Other symptoms with eye styes include sensitivity to light, crusting and the feeling something in in your eye. Despite their different pathogenesis, the treatment of these conditions is the same.
Conjunctiva refers to the transparent membrane that covers the inner aspect of the eyelid and the whitish part of the eye. Inflammation of this membrane is referred to as conjunctivitis or pink eye. Bacteria, allergens, or viruses list among the possible causative agents of conjunctivitis.
Besides swollen eyelids, conjunctivitis might bring about mucus on the eyes, itchiness and irritation. The symptoms are usually worse in the morning.
Widely known to cause cold sores, the herpes simplex virus can also infect the eye structures, including the lids and cornea. Since it is a serious infection, you need to see a doctor immediately after the symptoms appear.
Redness, pain, light sensitivity, blurred vision, and eyelid swelling are the most common manifestations of herpes eye infection.
Cellulitis is a bacterial infection involving the layers of the skin. Around the eyes, cellulitis can occur as either orbital or preseptal.
Preseptal cellulitis affects the anterior portion of the eye, including the eyelids, without involving the orbit. The lids are usually swollen and red. Although preseptal cellulitis can occur in both eyes, many individuals commonly have swelling in one eye.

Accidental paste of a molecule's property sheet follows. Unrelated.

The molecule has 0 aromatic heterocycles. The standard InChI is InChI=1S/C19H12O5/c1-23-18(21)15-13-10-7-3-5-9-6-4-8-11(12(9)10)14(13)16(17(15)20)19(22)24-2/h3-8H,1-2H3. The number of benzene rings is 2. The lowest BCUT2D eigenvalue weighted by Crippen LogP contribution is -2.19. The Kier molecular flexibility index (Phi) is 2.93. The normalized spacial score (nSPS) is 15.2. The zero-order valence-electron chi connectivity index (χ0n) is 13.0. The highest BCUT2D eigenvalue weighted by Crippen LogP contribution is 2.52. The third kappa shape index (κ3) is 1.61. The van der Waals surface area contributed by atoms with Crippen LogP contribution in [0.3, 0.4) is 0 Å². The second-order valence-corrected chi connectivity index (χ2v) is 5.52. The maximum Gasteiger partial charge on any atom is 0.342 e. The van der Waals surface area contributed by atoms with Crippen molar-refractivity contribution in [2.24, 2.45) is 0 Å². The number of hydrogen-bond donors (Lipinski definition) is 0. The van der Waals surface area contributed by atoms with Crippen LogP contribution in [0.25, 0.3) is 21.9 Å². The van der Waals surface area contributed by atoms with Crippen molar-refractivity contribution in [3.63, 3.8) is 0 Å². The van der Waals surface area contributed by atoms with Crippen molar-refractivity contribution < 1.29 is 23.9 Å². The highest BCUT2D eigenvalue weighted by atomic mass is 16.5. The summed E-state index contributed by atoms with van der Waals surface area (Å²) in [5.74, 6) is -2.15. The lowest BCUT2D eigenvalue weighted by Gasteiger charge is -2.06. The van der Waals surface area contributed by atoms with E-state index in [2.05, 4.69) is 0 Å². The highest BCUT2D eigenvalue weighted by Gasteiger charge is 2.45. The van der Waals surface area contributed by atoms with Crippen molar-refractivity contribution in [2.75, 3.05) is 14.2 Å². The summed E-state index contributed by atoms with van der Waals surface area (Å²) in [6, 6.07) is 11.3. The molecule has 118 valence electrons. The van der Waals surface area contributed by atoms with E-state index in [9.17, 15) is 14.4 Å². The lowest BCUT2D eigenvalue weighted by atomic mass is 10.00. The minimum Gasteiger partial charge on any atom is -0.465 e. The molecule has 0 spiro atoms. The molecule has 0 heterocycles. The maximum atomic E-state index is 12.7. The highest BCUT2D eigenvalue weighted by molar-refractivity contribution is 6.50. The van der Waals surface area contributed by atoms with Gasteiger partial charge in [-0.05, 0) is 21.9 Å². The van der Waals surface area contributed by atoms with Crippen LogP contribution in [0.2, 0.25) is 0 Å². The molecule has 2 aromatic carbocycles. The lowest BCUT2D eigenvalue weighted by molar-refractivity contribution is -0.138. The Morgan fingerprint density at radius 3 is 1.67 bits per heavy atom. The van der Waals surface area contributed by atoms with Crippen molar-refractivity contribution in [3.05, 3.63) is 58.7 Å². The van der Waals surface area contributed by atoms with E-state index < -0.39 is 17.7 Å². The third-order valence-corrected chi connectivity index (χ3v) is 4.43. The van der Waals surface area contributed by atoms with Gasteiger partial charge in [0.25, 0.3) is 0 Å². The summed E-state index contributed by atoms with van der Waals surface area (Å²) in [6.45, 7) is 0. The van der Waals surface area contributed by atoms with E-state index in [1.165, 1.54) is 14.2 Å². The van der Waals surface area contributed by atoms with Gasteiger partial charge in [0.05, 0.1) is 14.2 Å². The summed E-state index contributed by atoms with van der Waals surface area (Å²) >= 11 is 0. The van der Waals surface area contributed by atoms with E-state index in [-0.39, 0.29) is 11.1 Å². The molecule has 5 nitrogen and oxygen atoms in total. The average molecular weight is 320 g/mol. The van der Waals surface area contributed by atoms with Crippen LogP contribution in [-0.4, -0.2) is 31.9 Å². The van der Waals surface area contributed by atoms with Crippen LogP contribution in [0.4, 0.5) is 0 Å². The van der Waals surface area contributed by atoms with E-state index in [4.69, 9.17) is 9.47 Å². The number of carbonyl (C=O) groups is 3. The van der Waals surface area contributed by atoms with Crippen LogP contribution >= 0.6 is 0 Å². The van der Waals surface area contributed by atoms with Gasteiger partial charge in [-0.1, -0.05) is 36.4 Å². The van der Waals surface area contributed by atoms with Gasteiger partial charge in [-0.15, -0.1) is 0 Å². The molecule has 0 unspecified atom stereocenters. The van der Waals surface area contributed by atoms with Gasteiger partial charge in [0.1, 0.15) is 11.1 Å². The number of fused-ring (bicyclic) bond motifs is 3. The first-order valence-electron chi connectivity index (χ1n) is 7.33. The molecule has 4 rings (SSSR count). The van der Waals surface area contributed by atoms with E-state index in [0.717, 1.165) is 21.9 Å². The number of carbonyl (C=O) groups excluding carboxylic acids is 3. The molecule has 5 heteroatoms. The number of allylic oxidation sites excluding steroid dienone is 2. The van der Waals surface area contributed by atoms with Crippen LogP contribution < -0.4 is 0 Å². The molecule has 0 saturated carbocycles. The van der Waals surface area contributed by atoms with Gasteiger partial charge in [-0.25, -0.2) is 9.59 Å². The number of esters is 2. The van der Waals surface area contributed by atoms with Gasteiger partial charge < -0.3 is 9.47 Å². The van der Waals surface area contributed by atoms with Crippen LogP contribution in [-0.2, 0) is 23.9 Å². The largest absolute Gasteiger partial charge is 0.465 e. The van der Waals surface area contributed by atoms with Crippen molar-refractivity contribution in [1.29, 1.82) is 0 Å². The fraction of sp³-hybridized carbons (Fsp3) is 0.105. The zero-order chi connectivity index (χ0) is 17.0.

On the other hand, orbital cellulitis involves the contents of the eye socket, which are muscles and fat tissue. Like preseptal, it also does not affect the globe, but both are severe infections that require immediate attention.
Cellulitis impairs vision with pain on rolling the eyes. Bulging of the eye might also occur.
Any impairment in the production of thyroid hormones can lead to eyelid swelling. Grave’s disease, characterized by overproduction of thyroid gland hormones, causes swelling and bulging of both eyes. On rare occasions, the swelling may occur in only one eyelid.
Other symptoms associated with Grave’s disease include anxiety, heat intolerance, rapid heartbeats, and double vision.